Graham Beck Wines is one of only a handful of cellars that produces MCC’s in the region and not surprisingly so. I have renewed respect for winemakers Pieter Ferreira and Pierre de Klerk. It takes an intensive process of planning and nurture to produce the perfect bottle of MCC, Ricardo explains to me. The MCC grapes are harvested early to ensure the perfect balling reading. Essentially, the balling reading should contain a high acidity and low sugar reading of the grapes. Grapes are then harvested before sunrise to manipulate the balling reading.
After the first fermentation period, which includes settling the juices of the two cultivars and fermented separately, the two are then cross blended and bottled for the second fermentation period. The second fermentation (as mentioned) requires the MCC to be bottle-fermented. It is then bottled and left for 15 month to 18 months yeast contact time before disgorgement. During this period, the bottles are riddled occasionally. Although this process was done manually during earlier years, it is now all automated, Ricardo says. (Apologies for the in-depth explanation but I was completely blown away by this info.)
Another bottle of bubbly (left) and their spacious tasting room (right).
After the second fermentation period concludes, and after numerous tests have been performed to ensure the MCC is perfect (and delish!), the yeast is disgorged. To ensure a slightly sweeter taste, a hint of dosage (liqueur d’expédition) is then added to all the MCC’s with the exception of the Brut Zero, which contains no sugar.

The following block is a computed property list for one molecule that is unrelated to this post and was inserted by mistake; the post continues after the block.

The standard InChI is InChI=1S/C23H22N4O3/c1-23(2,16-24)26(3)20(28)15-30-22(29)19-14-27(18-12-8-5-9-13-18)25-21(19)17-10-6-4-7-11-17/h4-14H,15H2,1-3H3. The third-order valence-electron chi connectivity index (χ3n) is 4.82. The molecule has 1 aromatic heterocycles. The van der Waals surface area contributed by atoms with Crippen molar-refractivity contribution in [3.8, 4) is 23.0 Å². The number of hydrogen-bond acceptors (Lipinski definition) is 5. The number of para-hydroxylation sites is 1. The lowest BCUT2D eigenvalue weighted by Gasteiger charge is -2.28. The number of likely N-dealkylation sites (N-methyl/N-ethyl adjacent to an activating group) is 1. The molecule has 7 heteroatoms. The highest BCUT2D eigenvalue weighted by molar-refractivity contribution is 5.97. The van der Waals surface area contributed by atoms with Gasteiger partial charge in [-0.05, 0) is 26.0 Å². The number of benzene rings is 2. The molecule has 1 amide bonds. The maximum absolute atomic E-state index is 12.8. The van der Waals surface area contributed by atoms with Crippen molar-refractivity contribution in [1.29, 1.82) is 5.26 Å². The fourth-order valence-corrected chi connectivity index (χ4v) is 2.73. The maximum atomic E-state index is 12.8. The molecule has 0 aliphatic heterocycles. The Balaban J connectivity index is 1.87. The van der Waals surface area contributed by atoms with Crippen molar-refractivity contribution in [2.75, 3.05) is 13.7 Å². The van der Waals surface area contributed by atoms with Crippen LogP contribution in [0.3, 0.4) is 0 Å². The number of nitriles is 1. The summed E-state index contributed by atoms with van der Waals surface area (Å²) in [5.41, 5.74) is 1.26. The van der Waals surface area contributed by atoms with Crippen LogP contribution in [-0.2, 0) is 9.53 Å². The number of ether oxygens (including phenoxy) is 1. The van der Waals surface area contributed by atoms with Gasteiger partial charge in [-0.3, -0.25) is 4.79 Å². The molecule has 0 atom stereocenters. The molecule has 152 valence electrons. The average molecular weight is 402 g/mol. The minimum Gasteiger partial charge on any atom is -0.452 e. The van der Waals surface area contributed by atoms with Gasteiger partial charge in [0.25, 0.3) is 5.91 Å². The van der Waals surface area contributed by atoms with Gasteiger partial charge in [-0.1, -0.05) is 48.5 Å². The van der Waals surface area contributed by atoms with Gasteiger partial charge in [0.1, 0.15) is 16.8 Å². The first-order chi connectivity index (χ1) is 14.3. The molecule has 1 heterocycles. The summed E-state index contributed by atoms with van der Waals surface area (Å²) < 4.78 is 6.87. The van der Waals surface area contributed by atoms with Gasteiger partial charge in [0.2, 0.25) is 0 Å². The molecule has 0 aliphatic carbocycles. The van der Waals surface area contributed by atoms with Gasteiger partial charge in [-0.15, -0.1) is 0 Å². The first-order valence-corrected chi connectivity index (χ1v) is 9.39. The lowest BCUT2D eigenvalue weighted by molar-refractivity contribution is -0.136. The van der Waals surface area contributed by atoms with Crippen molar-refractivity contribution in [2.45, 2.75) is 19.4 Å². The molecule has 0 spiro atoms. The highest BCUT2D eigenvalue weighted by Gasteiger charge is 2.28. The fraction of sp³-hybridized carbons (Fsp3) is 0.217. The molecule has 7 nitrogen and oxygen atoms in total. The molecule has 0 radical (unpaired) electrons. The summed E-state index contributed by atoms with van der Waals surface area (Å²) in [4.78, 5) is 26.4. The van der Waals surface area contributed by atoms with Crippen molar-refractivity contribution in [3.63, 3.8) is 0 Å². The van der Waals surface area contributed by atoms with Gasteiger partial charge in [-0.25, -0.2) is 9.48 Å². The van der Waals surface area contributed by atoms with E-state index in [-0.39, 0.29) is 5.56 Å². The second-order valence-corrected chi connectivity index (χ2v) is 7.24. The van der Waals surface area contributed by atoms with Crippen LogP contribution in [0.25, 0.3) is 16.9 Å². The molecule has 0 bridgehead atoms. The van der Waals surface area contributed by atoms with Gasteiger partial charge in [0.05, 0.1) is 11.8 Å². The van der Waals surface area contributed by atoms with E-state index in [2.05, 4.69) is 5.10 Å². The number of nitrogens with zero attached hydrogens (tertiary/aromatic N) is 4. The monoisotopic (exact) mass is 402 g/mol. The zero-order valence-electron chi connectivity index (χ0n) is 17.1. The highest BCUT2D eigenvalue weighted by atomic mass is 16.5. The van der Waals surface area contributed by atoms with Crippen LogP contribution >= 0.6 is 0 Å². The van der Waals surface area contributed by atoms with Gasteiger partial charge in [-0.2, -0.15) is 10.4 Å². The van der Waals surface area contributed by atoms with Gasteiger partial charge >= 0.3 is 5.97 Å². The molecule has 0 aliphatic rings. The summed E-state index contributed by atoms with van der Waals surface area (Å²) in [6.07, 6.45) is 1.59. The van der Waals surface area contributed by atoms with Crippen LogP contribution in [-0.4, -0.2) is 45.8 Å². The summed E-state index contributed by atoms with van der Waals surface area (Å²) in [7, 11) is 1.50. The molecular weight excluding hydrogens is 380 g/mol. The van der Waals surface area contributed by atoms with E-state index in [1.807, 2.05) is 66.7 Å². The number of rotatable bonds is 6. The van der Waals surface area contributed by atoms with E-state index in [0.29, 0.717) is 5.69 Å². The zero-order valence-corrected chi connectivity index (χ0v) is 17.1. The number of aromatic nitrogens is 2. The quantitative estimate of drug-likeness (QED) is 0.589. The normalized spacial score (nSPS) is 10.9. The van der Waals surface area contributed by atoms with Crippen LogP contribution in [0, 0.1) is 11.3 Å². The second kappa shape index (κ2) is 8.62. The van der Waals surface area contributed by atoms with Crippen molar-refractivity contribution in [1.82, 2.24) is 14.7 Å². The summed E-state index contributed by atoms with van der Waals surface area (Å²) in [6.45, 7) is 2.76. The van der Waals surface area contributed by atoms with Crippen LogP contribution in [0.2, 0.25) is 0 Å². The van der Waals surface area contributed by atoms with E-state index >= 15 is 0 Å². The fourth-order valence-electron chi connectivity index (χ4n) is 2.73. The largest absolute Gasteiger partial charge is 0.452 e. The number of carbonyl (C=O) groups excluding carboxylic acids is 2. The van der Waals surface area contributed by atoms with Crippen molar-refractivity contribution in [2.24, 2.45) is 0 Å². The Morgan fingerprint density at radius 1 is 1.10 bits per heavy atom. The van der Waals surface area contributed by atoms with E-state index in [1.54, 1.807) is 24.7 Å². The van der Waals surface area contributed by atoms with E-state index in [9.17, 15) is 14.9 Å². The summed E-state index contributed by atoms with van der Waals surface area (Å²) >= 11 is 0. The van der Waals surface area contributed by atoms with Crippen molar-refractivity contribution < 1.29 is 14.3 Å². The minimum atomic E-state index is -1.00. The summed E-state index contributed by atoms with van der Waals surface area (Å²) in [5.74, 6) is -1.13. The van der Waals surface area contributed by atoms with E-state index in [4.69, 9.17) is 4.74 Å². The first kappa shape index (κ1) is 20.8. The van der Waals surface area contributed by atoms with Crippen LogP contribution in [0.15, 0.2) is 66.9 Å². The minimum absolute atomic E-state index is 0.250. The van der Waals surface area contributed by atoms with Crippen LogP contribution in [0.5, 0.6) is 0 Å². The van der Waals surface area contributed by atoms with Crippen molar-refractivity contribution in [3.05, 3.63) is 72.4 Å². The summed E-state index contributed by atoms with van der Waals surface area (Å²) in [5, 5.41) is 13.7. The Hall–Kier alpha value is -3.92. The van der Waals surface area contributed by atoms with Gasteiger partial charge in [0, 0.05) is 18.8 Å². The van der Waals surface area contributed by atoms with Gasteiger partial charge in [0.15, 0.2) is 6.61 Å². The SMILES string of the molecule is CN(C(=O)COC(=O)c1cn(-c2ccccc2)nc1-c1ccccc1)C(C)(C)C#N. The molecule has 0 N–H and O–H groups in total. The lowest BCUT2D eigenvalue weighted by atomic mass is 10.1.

All Graham Beck Wines’ MCCs contain a combination of Chardonnay and Pinot Noir grapes, with the exception of the Blanc de Blanc which contains 100% Chardonnay grapes. The red Pinot Noir grape is sourced from Graham Beck’s Firgrove farm while the Chardonnay grapes are grown at the Robertson estate, right here in the Langeberg valley. All MCCs are produced at Graham Beck’s state of the art cellar, in Robertson.
You may also notice a substantial difference in price between their Vintage and Non-Vintage MCCs. Essentially, the long and short of it is that; the Vintage wines are produced from one specific year while the non-vintage varieties can be more than one year’s harvest. No year is thus recorded on the non-vintage bottle labels. This makes their vintage wines a tad more expensive than their non-vintage range.